Trivizas Advises Imagination Against the Crisis



When I first met Eugene Trivizas, the well-known author of children’s books, I was a 10-year-old girl with one dream, one day to become a journalist as his creation and her favorite hero, Piko Apiko. He was a gentle man who advised all the children never to tickle a gorilla.

Now, with his nomination for the Astrid Lindgren Memorial Award for Children’s Literature, I had the chance to talk with him again and realized that the man who made me dream as a child is still the same.

You have been nominated for the Astrid Lindgren Memorial Award for children’s literature. Talk to us about it.

Yes. I was nominated by the Hellenic Authors’ Society and the Circle of Greek Children’s Book – IBBY Greece. The Astrid Lindgen Memorial Award (ALMA) is an annual prize awarded by the Swedish government. The decision will be announced in 2013.

How do you see the evolution of Greek children’s literature?

Auspicious. Not only more and more acclaimed authors create works for children but also many worthy younger writers (Angeliki Darlasi, Alexandra K., Augoustos Korto etc.) breathe a new life to this hitherto neglected genre of literature.

Harry Potter, Twilight saga, Hunger Games. Did the children discover again the pleasure of reading or it is just a phase that it is going to end?

Every so often a book rekindles the flame of the joy of reading. The flame may be threatened by an assortment of book substitutes, but it is never altogether extinguished.

What makes a book attractive for such a difficult audience?

To make a book attractive to the child-reader the author should capture his interest from the first page and hold it steadfast until the last, creating an enticing atmosphere and making the reader curious to learn the answer to series of enigmas and questions. Before the answer to the first comes, the second should have arisen.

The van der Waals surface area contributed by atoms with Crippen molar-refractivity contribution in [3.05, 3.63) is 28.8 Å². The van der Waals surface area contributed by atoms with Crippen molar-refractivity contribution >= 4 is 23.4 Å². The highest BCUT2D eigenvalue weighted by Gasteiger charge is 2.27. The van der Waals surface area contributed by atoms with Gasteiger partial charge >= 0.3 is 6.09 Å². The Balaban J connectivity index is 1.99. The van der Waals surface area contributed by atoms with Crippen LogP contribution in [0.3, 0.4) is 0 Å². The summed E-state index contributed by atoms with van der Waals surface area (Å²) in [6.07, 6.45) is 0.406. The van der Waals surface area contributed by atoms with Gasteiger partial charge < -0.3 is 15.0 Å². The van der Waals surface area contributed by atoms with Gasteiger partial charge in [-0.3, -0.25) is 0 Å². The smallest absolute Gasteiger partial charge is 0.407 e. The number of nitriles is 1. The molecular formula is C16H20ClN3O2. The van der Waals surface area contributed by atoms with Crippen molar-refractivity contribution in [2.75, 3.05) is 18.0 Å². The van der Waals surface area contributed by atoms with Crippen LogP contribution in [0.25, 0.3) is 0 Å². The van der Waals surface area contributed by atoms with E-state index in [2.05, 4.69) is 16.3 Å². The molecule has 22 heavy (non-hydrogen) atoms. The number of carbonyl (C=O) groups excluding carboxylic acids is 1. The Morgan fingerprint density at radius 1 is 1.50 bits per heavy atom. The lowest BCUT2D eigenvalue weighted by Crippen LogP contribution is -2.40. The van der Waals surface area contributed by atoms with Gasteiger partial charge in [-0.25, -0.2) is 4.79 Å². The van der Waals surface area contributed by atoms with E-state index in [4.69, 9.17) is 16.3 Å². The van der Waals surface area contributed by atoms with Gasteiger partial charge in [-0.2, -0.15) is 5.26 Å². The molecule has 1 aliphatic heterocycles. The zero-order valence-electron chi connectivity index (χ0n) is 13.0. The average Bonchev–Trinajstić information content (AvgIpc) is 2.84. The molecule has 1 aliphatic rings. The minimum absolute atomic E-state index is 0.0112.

Does the transfer of children books to the cinema bring children closer to literature?

Yes, if it triggers their desire to become better acquainted with their heroes of the story and read other stories by the same author.

In such a difficult period what is the role of imagination?

The ability to imagine the nonexistent, the process of creating in our minds images or concepts beyond empirical reality, is directly related to scientific thought, technological progress and economic prosperity. Especially in periods of economic crisis when everyone longs for growth and development, imagination is more than ever valuable.

As the economist Kenneth Boulding argues, the most important factor of production is not land labor or capital. It is imagination. And this is because capital, land and labor have strict limits. On the contrary, imagination is boundless and therefore its advantages incalculable. Imagination is not only limitless, it is also inexpensive. As Thomas Edison put it very simply: ‘To invent, you need nothing more than a good imagination and a pile of junk”.

How can we ‘protect’ children from the crisis without making them living in a lie?